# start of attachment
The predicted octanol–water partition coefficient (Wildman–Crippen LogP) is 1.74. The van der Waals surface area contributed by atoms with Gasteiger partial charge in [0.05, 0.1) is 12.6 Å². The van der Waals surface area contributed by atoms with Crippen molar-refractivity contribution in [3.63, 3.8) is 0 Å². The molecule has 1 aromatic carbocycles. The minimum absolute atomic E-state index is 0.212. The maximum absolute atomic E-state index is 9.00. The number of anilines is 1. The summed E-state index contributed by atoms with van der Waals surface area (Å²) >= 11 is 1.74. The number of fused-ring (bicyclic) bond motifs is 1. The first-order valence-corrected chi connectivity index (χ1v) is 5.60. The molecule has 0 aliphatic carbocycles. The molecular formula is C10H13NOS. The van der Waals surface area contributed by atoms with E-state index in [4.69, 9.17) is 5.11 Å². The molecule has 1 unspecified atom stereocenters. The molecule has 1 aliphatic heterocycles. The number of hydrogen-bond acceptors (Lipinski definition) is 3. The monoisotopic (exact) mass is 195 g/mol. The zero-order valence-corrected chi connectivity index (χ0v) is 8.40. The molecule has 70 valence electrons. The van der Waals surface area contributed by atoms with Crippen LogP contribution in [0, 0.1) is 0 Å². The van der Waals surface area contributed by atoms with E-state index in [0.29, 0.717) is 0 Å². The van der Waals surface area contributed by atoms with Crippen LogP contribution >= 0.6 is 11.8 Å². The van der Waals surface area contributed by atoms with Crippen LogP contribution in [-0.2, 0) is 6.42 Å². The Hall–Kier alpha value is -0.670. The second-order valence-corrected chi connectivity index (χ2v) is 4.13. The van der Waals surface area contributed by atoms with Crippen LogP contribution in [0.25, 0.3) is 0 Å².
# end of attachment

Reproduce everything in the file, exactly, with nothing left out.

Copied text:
The predicted octanol–water partition coefficient (Wildman–Crippen LogP) is 1.74. The van der Waals surface area contributed by atoms with Gasteiger partial charge in [0.05, 0.1) is 12.6 Å². The van der Waals surface area contributed by atoms with Crippen molar-refractivity contribution in [3.63, 3.8) is 0 Å². The molecule has 1 aromatic carbocycles. The minimum absolute atomic E-state index is 0.212. The maximum absolute atomic E-state index is 9.00. The number of anilines is 1. The summed E-state index contributed by atoms with van der Waals surface area (Å²) >= 11 is 1.74. The number of fused-ring (bicyclic) bond motifs is 1. The first-order valence-corrected chi connectivity index (χ1v) is 5.60. The molecule has 0 aliphatic carbocycles. The molecular formula is C10H13NOS. The van der Waals surface area contributed by atoms with E-state index in [4.69, 9.17) is 5.11 Å². The molecule has 1 unspecified atom stereocenters. The molecule has 1 aliphatic heterocycles. The number of hydrogen-bond acceptors (Lipinski definition) is 3. The monoisotopic (exact) mass is 195 g/mol. The zero-order valence-corrected chi connectivity index (χ0v) is 8.40. The molecule has 70 valence electrons. The van der Waals surface area contributed by atoms with Crippen LogP contribution in [0, 0.1) is 0 Å². The van der Waals surface area contributed by atoms with E-state index in [0.29, 0.717) is 0 Å². The van der Waals surface area contributed by atoms with Crippen LogP contribution >= 0.6 is 11.8 Å². The van der Waals surface area contributed by atoms with Crippen LogP contribution in [-0.2, 0) is 6.42 Å². The Hall–Kier alpha value is -0.670. The second-order valence-corrected chi connectivity index (χ2v) is 4.13. The van der Waals surface area contributed by atoms with Crippen LogP contribution in [0.25, 0.3) is 0 Å².